Paul sought the protection of civil authorities. It was his practice to insist upon his civil rights, as a Jew and as a Roman. “Do you indeed sit in judgment of me according to the law and yet in violation of the law order me to be struck?” (Acts 23:3). He appealed to the leader of the Jewish quarter for protection, bound by the law as he was to defend Jews in his jurisdiction. As a Roman Paul had recourse to appeal to Roman courts for similar protection. At least, that was how it appeared on paper. Circumstances in Damascus proved to be such that the rights Paul expected became untenable. Petition to Jewish authority was unwise; sharing the prejudices of the religious leaders the police and the lawyers desired the death of the ‘heretic’ as well. “Away with such a fellow from the earth!” (Acts 22:22). Paul held no hope that his compatriots would afford him protection under the law. His standing as a Roman citizen offered him no more benefit than his status as a son of Israel. Paul was a victim of circumstance, for at that time the Syrian city passed from the direct reign of Rome into the hands of the Arab sheik Aretas IV, sitting on his throne at Petra.   The takeover compromised the authority of the Roman prefect and Aretas was recognized as the supreme ruler of the city, though his feudatory power derived from Tiberius Caesar. Like Antipas in Galilee, Aretas was a client king of Syria under the auspices of Rome. Yet he bucked Rome’s authority and at an opportune moment seized control of the Syrian capital. The dominion of Aretas was absolute. Paul had no recourse to the Roman courts and the governor of Aretas was in league with Jewish authorities; together they colluded against the Apostle (see 2 Cor 11:32; Acts 9:23-24).
Only God’s grace through baptism could help Paul escape the powers of darkness (Acts 26:17-18). The Jewish authorities were of no use. The Damascene ethnarch was in league with the Jews and willing to help them assassinate Paul. His only option was to go underground. The Christians harbored him in their houses placing the Church at risk but under the circumstances they could not refuse; baptized into the faith, he was their brother. Soon the Apostle felt confined and inactivity compelled him to action. His heart ached to “preach the gospel to every creature” (Mk 16:15), and the conviction that he was neglecting his commission motivated him to find new vineyards in which to labor despite the risk. “If I preach the gospel, this is no reason for me to boast, for an obligation has been imposed on me, and woe to me if I do not preach it!” (1 Cor 9:16).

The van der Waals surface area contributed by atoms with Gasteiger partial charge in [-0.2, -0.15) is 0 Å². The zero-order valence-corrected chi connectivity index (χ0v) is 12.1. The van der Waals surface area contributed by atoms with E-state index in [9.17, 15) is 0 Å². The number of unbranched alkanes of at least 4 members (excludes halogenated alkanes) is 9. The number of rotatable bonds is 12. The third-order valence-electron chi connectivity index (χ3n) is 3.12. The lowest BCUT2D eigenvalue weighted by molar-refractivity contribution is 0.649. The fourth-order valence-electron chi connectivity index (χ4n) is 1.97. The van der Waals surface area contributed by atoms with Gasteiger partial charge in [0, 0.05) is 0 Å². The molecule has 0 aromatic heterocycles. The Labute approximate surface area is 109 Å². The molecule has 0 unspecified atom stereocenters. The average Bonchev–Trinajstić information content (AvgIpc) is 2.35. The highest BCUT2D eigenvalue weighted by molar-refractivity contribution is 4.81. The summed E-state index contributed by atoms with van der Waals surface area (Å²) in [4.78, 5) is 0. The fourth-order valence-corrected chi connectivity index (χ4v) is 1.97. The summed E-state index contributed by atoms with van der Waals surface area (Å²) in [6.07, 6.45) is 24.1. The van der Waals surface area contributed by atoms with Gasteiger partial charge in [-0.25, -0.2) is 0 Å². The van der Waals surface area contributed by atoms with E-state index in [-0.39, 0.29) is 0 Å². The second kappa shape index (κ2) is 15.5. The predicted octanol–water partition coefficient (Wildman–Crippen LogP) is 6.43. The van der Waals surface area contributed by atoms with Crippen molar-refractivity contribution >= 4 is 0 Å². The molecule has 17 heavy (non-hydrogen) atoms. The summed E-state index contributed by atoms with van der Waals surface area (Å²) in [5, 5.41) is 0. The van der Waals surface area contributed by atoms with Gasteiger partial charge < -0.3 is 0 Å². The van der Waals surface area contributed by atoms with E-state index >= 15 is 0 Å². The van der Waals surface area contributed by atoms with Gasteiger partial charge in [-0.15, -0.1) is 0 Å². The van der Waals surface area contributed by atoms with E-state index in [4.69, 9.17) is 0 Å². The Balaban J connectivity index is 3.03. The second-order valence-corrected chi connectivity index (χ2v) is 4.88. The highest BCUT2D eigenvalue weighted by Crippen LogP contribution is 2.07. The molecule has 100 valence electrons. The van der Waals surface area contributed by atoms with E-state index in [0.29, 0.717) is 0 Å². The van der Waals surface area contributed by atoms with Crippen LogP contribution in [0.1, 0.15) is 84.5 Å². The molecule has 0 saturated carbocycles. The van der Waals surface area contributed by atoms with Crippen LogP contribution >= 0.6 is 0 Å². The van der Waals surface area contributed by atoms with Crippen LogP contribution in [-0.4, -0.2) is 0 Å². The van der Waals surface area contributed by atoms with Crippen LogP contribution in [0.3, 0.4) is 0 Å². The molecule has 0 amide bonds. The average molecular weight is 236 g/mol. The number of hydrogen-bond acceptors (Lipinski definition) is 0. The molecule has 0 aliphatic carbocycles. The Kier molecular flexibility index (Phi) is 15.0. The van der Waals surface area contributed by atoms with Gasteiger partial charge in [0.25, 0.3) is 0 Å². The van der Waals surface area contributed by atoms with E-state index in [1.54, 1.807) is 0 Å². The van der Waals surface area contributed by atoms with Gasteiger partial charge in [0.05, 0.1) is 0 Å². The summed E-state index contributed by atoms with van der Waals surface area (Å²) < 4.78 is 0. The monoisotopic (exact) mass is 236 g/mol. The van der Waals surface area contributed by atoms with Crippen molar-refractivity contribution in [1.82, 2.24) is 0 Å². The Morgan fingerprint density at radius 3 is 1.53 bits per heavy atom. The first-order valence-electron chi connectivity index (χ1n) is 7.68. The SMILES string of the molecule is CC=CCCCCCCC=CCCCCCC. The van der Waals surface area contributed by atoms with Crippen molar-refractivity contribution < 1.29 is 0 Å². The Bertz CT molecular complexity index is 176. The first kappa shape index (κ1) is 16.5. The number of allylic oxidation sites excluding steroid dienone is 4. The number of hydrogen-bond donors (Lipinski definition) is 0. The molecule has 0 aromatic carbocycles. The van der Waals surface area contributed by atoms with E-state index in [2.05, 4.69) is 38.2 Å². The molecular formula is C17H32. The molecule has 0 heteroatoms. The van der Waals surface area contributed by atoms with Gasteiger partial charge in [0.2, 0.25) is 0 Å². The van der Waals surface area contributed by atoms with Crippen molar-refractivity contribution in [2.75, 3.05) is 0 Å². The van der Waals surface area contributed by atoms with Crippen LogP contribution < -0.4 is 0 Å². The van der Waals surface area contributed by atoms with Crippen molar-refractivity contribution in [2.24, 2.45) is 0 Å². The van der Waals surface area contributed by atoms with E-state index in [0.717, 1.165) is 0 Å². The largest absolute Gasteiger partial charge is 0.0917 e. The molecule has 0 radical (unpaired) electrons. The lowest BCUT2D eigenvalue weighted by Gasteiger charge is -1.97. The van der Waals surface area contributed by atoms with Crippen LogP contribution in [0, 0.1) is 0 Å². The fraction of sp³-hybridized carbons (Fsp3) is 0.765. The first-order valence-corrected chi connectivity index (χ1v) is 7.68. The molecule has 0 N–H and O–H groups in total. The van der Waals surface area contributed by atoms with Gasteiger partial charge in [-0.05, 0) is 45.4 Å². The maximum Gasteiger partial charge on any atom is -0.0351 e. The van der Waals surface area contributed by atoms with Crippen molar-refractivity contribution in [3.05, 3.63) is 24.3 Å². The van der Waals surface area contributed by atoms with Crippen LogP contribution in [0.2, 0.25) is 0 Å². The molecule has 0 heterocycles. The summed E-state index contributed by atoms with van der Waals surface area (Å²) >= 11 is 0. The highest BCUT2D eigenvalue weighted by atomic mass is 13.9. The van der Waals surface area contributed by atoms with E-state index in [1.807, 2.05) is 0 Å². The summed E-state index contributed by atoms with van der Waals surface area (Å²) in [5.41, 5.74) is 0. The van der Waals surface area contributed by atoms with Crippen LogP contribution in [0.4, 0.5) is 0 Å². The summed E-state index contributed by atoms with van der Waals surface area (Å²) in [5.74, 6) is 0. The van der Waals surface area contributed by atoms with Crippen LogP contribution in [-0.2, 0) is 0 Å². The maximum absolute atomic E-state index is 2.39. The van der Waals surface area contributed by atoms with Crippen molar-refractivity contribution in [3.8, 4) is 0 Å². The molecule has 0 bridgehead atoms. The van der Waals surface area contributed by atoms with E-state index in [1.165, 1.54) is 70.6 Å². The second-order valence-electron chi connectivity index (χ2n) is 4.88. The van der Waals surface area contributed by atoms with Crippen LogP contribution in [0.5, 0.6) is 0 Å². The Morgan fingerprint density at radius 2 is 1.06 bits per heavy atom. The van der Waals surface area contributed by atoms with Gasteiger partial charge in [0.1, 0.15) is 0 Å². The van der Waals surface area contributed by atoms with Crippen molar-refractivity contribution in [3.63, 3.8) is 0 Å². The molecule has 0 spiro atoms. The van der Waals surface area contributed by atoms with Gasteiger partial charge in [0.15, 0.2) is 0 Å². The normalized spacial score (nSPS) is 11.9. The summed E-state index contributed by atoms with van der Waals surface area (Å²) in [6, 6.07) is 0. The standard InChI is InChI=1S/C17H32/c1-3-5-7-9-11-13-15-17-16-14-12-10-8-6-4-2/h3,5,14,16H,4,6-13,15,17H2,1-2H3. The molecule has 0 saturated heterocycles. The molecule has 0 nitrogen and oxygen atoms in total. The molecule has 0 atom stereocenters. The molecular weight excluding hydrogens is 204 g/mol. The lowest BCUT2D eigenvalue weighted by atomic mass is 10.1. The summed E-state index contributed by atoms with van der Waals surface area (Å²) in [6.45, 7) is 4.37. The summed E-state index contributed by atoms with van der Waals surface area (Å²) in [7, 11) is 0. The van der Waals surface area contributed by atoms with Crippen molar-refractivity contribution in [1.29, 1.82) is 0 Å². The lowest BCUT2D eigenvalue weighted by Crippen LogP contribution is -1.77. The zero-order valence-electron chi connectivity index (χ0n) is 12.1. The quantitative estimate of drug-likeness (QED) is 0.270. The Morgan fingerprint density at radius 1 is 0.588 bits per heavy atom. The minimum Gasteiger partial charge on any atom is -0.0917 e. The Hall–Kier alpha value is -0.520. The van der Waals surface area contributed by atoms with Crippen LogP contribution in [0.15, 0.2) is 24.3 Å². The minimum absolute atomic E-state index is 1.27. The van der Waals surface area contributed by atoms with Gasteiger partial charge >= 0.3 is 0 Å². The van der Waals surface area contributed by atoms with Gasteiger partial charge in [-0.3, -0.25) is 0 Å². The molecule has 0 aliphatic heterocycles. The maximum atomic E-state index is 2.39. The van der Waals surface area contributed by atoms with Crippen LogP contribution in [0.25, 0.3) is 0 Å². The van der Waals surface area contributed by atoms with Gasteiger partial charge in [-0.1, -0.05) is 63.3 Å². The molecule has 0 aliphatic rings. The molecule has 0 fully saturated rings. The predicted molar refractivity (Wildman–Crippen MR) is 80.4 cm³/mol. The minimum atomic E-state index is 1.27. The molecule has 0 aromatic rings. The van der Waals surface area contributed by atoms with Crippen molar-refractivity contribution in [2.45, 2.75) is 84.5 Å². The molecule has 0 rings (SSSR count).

Paul’s disciples devised a plan to help him escape the city. The difficulty was palpable: Damascus was a walled city; it was easy for his enemies to watch the gates “day and night” (Acts 9:24). The governor of Aretas was in league with the Jews and his soldiers interrogated all who came and went through the gates. Unless Paul could contrive a disguise, he would certainly be discovered when he attempted to leave the city. It occurred to the disciples that a man could escape the city without passing through the gates. In the Book of Joshua Rahab the harlot helped the Israelite spies escape by lowering them by a cord through the window of her house, which abutted the city walls of Jericho (2:15-22). King David did not consider such a means of escape to be beneath him either: “Michal let David down through a window and he made his escape to safety” (1 Sm 19:12). A similar plan could work for Paul. Private houses adjoined and overhung the walls, with windows overlooking the open country, through which a man might be let down over the wall. So one night, while the soldiers of Aretas and the Jews watched the city gates, Paul snuck into the house of a Christian built into the city wall. A large basket fashioned by rope with a strong cord was procured. The Apostle, after bidding his brethren farewell, stepped into the basket and, grasping the cord, was lowered slowly and deliberately from the window. It could be said that of such an escape came humiliation, but Paul believed that the disciple of a crucified Redeemer should be prepared to encounter shame, and he “rejoiced that he was counted as worthy to suffer for the sake of the name” (Acts 5:41).
Paul tumbled from the basket onto the ground and stood on his feet. “Get up now, Paul” Jesus said, “and stand on your feet.” The Apostle took one long look at the city, the site where he met Jesus. Then he started south, the darkened peaks of snowy Hermon to the west. Finally, after three years, he was going up to Jerusalem to confer with Peter, James, and John (Gal 1:18). Wouldn’t they be surprised?